Ngure, K., Heffron, R., Mugo, N., et al. Journal of the International AIDS Society (February 2017), 20(1): 21234, doi:10.7448/IAS.20.1.21234.
This mixed-method, prospective study (November 2013–June 2015) examined the feasibility, acceptability, and use of HIV self-testing among HIV-negative individuals who were using pre-exposure prophylaxis (PrEP) within the Partners Demonstration Project on HIV prevention among serodiscordant couples. During routine quarterly visits, the 222 participants received fingerstick rapid HIV tests; between visits, they administered an oral self-test kit once monthly. Quantitative and qualitative findings showed that:
- Of 219 enrollees who had at least one follow-up visit, 93.2 percent reported conducting at least one HIV self-test.
- Most of the 1,282 kits dispensed (95.6%) were reported used, and most participants (98.7%) reported not sharing the kits. Median follow-up time for enrollees was 11 months.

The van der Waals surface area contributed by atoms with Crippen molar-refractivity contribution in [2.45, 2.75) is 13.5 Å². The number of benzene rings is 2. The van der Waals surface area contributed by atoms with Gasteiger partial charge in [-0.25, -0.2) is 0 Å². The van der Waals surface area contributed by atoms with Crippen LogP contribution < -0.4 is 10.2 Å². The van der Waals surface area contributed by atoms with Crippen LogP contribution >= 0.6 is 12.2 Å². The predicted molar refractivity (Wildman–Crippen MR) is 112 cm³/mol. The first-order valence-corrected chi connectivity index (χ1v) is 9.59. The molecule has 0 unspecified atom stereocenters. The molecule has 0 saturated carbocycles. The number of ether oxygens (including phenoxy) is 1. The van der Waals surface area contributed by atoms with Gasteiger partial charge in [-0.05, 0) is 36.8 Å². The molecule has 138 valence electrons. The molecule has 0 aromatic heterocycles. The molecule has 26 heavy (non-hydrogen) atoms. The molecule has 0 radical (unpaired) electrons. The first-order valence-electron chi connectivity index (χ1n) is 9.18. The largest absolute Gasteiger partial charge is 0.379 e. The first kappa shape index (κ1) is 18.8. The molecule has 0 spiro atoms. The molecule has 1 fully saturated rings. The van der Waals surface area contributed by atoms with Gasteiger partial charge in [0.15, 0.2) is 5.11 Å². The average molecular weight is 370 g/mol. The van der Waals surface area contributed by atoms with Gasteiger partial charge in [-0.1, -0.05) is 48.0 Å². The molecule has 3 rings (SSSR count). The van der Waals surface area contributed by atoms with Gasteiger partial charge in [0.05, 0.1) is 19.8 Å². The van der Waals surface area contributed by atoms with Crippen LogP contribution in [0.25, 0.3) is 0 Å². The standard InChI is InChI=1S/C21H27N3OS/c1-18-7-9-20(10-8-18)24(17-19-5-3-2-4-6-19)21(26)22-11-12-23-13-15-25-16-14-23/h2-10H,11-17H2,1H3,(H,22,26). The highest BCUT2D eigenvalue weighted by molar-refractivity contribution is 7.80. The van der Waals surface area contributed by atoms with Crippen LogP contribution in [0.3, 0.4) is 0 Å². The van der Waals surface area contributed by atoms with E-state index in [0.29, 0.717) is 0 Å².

- Nearly all participants (96.8%) found the self-testing kit easy or very easy to use; and most (90.8%) reported using it without help. Over half (54.5%) said that they did not share their test results with anyone.
Interviews showed that a main motivator for self-testing was that it reduced the anxiety of the wait for clinic-based testing; also, participants appreciated the convenience of testing at home. The authors concluded that self-testing could support PrEP delivery in similar populations and could save time for both clinicians and clients. They suggested examining self-testing for PrEP users over longer intervals, such as quarterly self-testing with visits every six months.